The first analysis of space dust collected by a special collector onboard NASA's Stardust mission and sent back to Earth for study in 2006 suggests the tiny specks open a door to studying the origins of the solar system and possibly the origin of life itself.
Astronomers have identified the most massive star in our home galaxy's largest stellar nursery, the star-forming region W49. The star, named W49nr1, has a mass between 100 and 180 times the mass of the Sun.
For the first time in the history of solar research, scientists have successfully measured solar energy at the instant of creation inside the sun. In the Gran Sasso underground laboratory, physicists of the Borexino Collaboration are for the first time ever directly observing the neutrinos created during the fusion of two hydrogen nuclei and the resultant production of heavy hydrogen.
Astronomers have uncovered for the first time the earliest stages of a massive galaxy forming in the young Universe. The growing galaxy core is blazing with the light of millions of newborn stars that are forming at a ferocious rate.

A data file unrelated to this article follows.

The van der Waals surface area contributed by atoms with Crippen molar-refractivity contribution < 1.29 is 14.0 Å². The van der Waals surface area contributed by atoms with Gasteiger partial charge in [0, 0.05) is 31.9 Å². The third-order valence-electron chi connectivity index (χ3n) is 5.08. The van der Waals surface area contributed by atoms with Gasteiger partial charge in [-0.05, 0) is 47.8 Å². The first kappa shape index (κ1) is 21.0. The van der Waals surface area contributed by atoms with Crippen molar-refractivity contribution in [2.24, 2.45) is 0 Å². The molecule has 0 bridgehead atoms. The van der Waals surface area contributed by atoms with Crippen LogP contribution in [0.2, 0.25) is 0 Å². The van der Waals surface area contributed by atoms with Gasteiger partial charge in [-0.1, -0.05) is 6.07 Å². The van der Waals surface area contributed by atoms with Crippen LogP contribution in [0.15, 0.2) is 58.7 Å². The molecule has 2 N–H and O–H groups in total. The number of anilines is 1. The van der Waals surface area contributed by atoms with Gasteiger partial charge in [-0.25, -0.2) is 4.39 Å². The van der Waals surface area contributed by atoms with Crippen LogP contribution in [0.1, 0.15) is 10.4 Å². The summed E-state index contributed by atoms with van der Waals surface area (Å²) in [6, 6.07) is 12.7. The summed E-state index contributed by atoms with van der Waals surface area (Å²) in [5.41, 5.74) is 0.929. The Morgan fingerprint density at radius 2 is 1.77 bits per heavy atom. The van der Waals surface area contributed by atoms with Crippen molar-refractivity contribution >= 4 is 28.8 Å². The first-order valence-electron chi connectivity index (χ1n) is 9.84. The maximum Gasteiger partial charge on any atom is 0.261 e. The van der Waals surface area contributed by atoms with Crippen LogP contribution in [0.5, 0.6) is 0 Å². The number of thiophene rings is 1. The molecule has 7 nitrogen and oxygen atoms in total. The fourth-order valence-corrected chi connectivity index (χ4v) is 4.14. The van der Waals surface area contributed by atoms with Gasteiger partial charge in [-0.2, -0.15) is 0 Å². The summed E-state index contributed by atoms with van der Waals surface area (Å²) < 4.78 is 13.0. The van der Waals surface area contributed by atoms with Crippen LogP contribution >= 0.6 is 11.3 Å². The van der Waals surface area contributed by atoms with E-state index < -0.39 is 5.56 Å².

The field of astrophysics has a stubborn problem and it's called lithium. The quantities of lithium predicted to have resulted from the Big Bang are not actually present in stars. But the calculations are correct - a fact which has now been confirmed for the first time in experiments conducted at the underground laboratory in the Gran Sasso mountain in Italy.
An international team of astronomers using the Atacama Large Millimeter/submillimeter Array and the Karl G. Jansky Very Large Array - among other telescopes - has obtained the best view yet of a collision between two galaxies when the Universe was only half its current age.
A unique experiment at the Fermi National Accelerator Laboratory called the Holometer has started collecting data that will answer some mind-bending questions about our universe - including whether we live in a hologram.
The moon appears to be a tranquil place, but modeling by scientists suggests that, over the eons, periodic storms of solar energetic particles may have significantly altered the properties of the soil in the moon's coldest craters through the process of sparking - a finding that could change our understanding of the evolution of planetary surfaces in the solar system.